Festival of Teaching 2011's classroom focus gets to the heart of the matter

(Edmonton) For students and staff eagerly awaiting this year's Festival of Teaching, there are a few important changes happening in this year's incarnation.

For one, this festival moves from February to March 7-10. For another, it has expanded from a one-day event to a four-day, full-blown celebration of teaching that strikes to where the heart of teaching generally beats: the classroom.

Colleen Skidmore, festival co-chair and vice-provost (academic), said this year's festival committee has been busy "coming up with new, fresh ideas" for the look and feel of the event. This fourth season, she says, needed a bit of a re-envisioning of what the festival was and how it would continue the tradition and honour the novel instructional opportunities and methods of U of A faculty.

But a redefined and revamped festival requires the involvement of returning elements like banner presentations, and new features like the classroom presentations portion of the festival. That means recruitment is well underway, but far from over.

"We have a call out to professors who are willing to open their learning environment for the festival," she said. "We want this to be an active festival, so we want to see real teaching in action."

Organizers have taken on the ambitious task of canvassing for at least 100 professors to open their classes to the university public for observation. So far, they are about three quarters of the way there. Skidmore says that, while the number of professor participants may have been ambitious, given the sheer number of classes across campus at any given time, it was well within their means to accomplish. And it has also meant that U of A satellites, Campus Saint-Jean and Augustana Campus, have taken up the torch to bring the celebration of teaching to their halls as well.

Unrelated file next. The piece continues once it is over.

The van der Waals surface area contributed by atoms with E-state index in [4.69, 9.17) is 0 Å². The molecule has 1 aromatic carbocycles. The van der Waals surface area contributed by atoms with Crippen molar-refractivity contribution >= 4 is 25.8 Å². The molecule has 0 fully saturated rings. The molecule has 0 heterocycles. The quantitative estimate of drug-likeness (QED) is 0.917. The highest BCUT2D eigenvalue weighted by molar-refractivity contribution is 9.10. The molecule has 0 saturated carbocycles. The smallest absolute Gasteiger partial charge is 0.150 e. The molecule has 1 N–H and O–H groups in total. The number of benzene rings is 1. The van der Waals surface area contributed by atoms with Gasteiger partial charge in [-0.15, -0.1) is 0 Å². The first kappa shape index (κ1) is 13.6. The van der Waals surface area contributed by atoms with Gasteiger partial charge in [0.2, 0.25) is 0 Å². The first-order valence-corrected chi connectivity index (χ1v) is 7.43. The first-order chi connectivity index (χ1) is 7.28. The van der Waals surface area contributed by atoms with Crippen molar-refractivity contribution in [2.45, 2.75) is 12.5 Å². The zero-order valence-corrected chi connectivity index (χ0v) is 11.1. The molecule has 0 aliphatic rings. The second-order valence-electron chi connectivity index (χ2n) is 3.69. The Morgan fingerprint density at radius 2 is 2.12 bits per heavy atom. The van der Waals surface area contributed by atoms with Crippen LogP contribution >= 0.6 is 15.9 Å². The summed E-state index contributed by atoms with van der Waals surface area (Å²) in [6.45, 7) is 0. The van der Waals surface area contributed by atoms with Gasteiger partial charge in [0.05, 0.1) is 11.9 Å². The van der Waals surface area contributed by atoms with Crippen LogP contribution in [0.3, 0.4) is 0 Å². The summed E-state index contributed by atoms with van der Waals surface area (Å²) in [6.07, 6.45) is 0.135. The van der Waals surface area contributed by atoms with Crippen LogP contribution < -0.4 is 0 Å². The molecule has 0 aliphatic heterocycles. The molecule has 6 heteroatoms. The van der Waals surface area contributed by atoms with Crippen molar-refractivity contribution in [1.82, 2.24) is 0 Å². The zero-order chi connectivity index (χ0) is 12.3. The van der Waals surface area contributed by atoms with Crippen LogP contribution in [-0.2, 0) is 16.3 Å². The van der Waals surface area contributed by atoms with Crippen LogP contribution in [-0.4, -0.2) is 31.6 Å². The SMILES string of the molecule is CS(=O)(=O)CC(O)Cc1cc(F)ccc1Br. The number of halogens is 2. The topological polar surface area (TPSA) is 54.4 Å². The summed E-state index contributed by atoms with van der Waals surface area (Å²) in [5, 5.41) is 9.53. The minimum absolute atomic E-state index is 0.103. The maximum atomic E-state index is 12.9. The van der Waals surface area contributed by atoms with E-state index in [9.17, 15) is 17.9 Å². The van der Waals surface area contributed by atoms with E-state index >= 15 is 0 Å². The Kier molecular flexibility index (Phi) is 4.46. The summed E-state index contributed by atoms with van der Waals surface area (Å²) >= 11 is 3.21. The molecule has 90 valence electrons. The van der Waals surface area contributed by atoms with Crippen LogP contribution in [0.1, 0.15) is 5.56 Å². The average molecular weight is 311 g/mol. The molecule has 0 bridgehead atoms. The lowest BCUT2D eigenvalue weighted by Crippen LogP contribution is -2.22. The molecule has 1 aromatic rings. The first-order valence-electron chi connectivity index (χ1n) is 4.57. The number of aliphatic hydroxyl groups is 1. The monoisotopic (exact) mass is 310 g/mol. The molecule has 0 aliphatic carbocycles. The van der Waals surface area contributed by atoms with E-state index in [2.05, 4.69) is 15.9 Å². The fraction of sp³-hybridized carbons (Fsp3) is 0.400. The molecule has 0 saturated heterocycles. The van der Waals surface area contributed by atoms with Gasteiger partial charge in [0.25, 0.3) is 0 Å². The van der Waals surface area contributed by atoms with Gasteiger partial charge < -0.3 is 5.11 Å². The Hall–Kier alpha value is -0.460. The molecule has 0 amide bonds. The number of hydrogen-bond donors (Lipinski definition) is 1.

"Augustana has 14 classes that they're going to open to us," said Skidmore, "so one of the days is a special Augustana day."

Also added this year is a keynote address to open the festival, and the choice of an inaugural speaker is someone who is no stranger to teaching or to the U of A. Maria Klawe, who received her undergraduate and doctoral degrees in mathematics, and whose mother taught economics at the U of A, will present March 7. Klawe is currently the president of Harvey Mudd College in California.

While the banner presentations will take place on the last day of the event, the classroom presentations will run throughout the week. The festival will round off with another keynote event and a closing presentation, which Skidmore says will be based on TED (Technology, Entertainment, Design) talks, wherein five or six dynamic teachers will give roughly 10-minute TED-style speeches.

"We're ambitious," says Skidmore, admitting that this year's format of the Festival of Teaching is a departure from years past; however, she notes that the changes are part of a learning experience for the organizing committee. And, as any good teacher knows, sometimes the greatest risks in teaching yield the biggest benefits.

And while the event is pulling together quite well, Skidmore says the organizers still want to hear from more professors campus-wide who want to be part of the four-day Festival of Teaching. Individual invitations have gone out to several people on campus, but she is hoping that more will submit their names in an expression of interest.

"I think most professors are pretty modest and wouldn't necessarily think of themselves and their work as being interesting to a broader community," she said. "But they're such fine teachers. We want those day-to-day good teachers."

For more information, visit: http://www.provost.ualberta.ca/FestivalofTeaching2011.aspx

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